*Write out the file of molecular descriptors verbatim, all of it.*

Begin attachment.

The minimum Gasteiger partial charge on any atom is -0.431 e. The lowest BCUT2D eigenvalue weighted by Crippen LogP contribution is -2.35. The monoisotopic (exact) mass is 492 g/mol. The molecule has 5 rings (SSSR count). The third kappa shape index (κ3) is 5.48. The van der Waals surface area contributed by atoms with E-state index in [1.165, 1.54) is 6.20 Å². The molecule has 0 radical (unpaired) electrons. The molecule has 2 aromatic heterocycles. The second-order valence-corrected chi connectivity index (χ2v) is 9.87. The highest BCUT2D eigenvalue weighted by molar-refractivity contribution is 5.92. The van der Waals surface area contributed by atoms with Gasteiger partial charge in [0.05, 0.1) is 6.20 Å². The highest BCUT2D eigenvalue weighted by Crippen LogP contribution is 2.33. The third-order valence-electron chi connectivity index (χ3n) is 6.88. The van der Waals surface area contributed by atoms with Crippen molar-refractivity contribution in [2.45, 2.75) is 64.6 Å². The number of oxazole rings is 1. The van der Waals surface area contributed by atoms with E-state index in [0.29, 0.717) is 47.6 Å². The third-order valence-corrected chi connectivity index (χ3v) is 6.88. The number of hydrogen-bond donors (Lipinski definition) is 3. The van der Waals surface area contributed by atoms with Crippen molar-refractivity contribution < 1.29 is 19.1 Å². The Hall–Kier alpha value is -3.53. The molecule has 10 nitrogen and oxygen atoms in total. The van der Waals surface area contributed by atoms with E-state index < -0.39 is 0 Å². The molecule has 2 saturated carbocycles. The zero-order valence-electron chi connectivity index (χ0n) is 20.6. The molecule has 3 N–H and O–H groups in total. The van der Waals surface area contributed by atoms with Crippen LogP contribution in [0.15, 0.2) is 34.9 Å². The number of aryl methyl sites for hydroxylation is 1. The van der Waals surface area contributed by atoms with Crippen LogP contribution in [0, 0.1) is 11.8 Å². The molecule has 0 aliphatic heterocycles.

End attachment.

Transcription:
The minimum Gasteiger partial charge on any atom is -0.431 e. The lowest BCUT2D eigenvalue weighted by Crippen LogP contribution is -2.35. The monoisotopic (exact) mass is 492 g/mol. The molecule has 5 rings (SSSR count). The third kappa shape index (κ3) is 5.48. The van der Waals surface area contributed by atoms with E-state index in [1.165, 1.54) is 6.20 Å². The molecule has 0 radical (unpaired) electrons. The molecule has 2 aromatic heterocycles. The second-order valence-corrected chi connectivity index (χ2v) is 9.87. The highest BCUT2D eigenvalue weighted by molar-refractivity contribution is 5.92. The van der Waals surface area contributed by atoms with Gasteiger partial charge in [0.05, 0.1) is 6.20 Å². The highest BCUT2D eigenvalue weighted by Crippen LogP contribution is 2.33. The third-order valence-electron chi connectivity index (χ3n) is 6.88. The van der Waals surface area contributed by atoms with Crippen molar-refractivity contribution in [2.45, 2.75) is 64.6 Å². The number of oxazole rings is 1. The van der Waals surface area contributed by atoms with E-state index in [0.29, 0.717) is 47.6 Å². The third-order valence-corrected chi connectivity index (χ3v) is 6.88. The number of hydrogen-bond donors (Lipinski definition) is 3. The van der Waals surface area contributed by atoms with Crippen molar-refractivity contribution < 1.29 is 19.1 Å². The Hall–Kier alpha value is -3.53. The molecule has 10 nitrogen and oxygen atoms in total. The van der Waals surface area contributed by atoms with E-state index < -0.39 is 0 Å². The molecule has 2 saturated carbocycles. The zero-order valence-electron chi connectivity index (χ0n) is 20.6. The molecule has 3 N–H and O–H groups in total. The van der Waals surface area contributed by atoms with Crippen LogP contribution in [0.15, 0.2) is 34.9 Å². The number of aryl methyl sites for hydroxylation is 1. The van der Waals surface area contributed by atoms with Crippen LogP contribution in [0, 0.1) is 11.8 Å². The molecule has 0 aliphatic heterocycles.